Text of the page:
“All the time we hear that police forces overstretched and officers have too much paperwork,” said a spokesman. “Yet someone seems to have enough time to write hundreds of words about the life of a dog?”  Chief executive Matthew Elliott added: “This might be a well-intentioned idea but it is a waste of money. “Either the dog’s handler or a press officer are evidently devoting their time to writing this blog at taxpayers’ expense and to no real benefit for public safety.  “People pay their taxes for the police to go out and catch criminals, not for cutesy PR exercises.”

Cambridgeshire police said the blog gave the public an “insight” into the work of police dogs.  “The dog’s blog has proved to be extremely popular with the public and received more than 700 visitors in its first week,” said a spokeswoman.  “We have also had several emails from the public asking Lukas questions about his role and saying how much they like the blog.  “Police dogs play a vital role in protecting the public and officers and the purpose of the blog is to give people an insight into that work.  “The blog costs nothing to produce and is written by the corporate communications team, whose role it is to promote the work of the force.”

In the blog German Shepherd puppy Lukas “tells” readers: “I’m … lucky enough to have my two big brothers Yeoman and George in their kennels either side of me. They’re police dogs at the moment, and they’re always telling me about what they get up to, so I can’t wait to see if I’m lucky enough to be able to become a proper police dog.”

At the CTCC we are fortunate enough to have this, but this has been shelved to save money, help make our communities safer and to bring offenders to justice.


8 Responses

  1. I’m really a dog person, but I loved Thisendbites – better than most blogs about human plod!

  2. That should actually read ‘NOT a dog person’!

  3. It’s a lot better than most of the ‘arse’ that SMTs push out…

  4. Police dogs are the most popular public face of any police force. I live in California, where even the most justified police shootings are the subject of endless protests and lawsuits. Some time ago we had an incident in which a fleeing felon shot and killed a police dog during the performance of his duties. As soon as I heard that, I told my office mate, “That guy’s toast. He could have killed a human officer and made it to jail in one piece, but there is no citizen activist group that will march in protest for a dog killer. This will not be a good outcome for the criminal this time. It’s as good as a free throw for the police”. It proved to be the case. When the police finally apprehended him, he brandished a firearm and was ventilated to the tune of about 120 holes. When the police chief of the jurisdiction in which it happened was asked by the (always critical of the police) press, “Why did they have to shoot him 120 times?”, the chief was quoted as replying, “We didn’t have any more bullets”. Unlike any of the usual police involved shootings in my very liberal state, the case was closed after a brief review. No lawsuit, no protests, no problem. In some ways it’s a bit raw to know that K-9 officers receive greater regard than the hard working humans, but at least the public support some LEO’s.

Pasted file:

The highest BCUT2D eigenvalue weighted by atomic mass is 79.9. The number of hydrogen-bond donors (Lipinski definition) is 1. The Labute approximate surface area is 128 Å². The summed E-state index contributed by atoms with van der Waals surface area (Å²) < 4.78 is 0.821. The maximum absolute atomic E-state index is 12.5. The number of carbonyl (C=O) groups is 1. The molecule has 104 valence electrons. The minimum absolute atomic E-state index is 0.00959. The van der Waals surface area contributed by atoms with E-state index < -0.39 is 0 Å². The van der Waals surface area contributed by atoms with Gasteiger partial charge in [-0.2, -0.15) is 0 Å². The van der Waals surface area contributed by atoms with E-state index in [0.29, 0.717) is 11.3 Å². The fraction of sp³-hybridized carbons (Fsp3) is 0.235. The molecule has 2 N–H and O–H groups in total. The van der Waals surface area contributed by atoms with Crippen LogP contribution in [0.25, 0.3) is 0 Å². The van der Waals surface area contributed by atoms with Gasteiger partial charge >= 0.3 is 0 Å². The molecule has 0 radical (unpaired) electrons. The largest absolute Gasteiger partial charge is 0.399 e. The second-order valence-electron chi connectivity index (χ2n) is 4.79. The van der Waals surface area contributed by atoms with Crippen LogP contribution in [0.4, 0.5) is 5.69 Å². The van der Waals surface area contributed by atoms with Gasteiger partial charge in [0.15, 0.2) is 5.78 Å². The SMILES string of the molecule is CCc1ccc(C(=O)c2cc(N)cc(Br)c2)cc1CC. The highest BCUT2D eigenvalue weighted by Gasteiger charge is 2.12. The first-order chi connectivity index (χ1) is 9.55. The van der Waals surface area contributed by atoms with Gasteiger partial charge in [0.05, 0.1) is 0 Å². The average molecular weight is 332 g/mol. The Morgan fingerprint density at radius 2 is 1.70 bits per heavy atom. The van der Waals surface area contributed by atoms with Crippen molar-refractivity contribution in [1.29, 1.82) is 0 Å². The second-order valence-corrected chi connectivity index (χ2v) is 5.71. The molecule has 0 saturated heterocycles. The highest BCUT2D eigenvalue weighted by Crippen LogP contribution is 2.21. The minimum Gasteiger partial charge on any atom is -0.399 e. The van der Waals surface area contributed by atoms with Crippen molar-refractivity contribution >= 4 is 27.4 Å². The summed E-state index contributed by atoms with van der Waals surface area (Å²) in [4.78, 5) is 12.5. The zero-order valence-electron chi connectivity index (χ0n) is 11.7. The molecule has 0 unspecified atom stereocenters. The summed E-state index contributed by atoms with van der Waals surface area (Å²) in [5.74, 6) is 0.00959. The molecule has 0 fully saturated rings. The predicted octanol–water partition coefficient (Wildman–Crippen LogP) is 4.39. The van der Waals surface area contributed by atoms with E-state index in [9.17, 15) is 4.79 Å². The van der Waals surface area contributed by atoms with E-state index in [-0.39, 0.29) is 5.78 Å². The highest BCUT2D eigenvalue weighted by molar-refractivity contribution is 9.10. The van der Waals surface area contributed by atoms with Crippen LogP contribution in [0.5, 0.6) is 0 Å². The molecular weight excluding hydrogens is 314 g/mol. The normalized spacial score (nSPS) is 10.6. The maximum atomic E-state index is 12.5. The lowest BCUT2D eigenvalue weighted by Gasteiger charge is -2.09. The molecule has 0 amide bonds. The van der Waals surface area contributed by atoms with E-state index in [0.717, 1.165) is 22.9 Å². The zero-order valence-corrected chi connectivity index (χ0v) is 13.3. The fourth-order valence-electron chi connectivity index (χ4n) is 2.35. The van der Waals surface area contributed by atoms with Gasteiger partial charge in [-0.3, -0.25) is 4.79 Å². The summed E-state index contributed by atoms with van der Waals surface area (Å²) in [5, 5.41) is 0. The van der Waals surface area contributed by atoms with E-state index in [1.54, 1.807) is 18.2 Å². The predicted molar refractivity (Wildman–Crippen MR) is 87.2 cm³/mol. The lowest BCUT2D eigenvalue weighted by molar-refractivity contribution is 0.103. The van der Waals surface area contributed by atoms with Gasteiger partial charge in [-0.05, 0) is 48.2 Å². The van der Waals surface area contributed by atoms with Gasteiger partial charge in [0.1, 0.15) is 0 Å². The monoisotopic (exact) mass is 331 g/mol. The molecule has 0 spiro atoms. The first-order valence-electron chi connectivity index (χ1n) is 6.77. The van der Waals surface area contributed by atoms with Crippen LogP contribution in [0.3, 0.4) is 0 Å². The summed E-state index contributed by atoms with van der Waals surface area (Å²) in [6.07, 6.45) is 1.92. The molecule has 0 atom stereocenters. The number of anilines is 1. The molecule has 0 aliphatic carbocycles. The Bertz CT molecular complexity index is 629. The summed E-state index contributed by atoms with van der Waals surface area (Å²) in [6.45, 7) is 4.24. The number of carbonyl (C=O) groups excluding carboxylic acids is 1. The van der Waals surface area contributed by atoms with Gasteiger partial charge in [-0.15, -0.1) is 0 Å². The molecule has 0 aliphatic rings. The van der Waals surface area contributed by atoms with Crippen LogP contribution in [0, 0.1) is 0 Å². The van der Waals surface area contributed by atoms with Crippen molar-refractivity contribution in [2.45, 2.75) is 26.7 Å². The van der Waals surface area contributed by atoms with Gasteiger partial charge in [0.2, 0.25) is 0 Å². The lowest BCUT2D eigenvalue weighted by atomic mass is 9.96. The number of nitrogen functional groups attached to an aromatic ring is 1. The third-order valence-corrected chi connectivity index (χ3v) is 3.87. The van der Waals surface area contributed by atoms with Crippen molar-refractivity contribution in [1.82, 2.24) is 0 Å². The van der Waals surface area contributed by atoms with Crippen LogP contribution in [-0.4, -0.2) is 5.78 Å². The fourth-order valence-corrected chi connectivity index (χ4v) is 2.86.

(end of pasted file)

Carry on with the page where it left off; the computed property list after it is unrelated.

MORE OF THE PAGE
5. By the way, when is your dog going to update his blog? I love “This End Bites”.

  6. +1 here for more from the lad with the teeth!

  7. My dog liked This End Bites. It inspired him to get his own Facebook page.

    He also has more friends than me…

  8. Hey…. Come on…. My daily long walks along the estuary have taken on new meanings since reading “This End Bites”. More than ever, now, I see the outings from a canine point of view. What a load of rubbish to complain that such blogs are a waste of taxpayers’ money! Every dog needs the odd five minutes of R & R, after all. My dog says that my understanding of her needs has improved since we have together been reading TEB